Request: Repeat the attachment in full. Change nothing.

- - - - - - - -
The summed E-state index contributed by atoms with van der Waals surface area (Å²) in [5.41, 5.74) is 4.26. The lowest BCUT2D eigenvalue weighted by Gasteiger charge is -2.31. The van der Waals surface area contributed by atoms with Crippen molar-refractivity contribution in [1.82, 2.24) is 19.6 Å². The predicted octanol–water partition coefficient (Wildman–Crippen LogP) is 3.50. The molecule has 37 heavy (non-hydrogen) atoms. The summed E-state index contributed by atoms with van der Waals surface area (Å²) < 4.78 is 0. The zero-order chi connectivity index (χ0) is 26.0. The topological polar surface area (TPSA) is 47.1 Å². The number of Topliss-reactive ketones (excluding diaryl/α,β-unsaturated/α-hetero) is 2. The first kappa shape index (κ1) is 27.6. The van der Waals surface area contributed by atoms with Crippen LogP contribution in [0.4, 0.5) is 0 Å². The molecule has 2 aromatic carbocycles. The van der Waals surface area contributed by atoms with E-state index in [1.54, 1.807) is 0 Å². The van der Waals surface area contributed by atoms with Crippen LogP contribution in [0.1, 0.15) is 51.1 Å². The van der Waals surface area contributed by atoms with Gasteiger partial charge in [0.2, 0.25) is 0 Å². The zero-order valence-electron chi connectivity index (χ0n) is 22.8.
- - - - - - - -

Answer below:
The summed E-state index contributed by atoms with van der Waals surface area (Å²) in [5.41, 5.74) is 4.26. The lowest BCUT2D eigenvalue weighted by Gasteiger charge is -2.31. The van der Waals surface area contributed by atoms with Crippen molar-refractivity contribution in [1.82, 2.24) is 19.6 Å². The predicted octanol–water partition coefficient (Wildman–Crippen LogP) is 3.50. The molecule has 37 heavy (non-hydrogen) atoms. The summed E-state index contributed by atoms with van der Waals surface area (Å²) < 4.78 is 0. The zero-order chi connectivity index (χ0) is 26.0. The topological polar surface area (TPSA) is 47.1 Å². The number of Topliss-reactive ketones (excluding diaryl/α,β-unsaturated/α-hetero) is 2. The first kappa shape index (κ1) is 27.6. The van der Waals surface area contributed by atoms with Crippen LogP contribution in [0.4, 0.5) is 0 Å². The molecule has 2 aromatic carbocycles. The van der Waals surface area contributed by atoms with E-state index in [1.54, 1.807) is 0 Å². The van der Waals surface area contributed by atoms with Crippen LogP contribution in [0.1, 0.15) is 51.1 Å². The van der Waals surface area contributed by atoms with Gasteiger partial charge in [0.2, 0.25) is 0 Å². The zero-order valence-electron chi connectivity index (χ0n) is 22.8.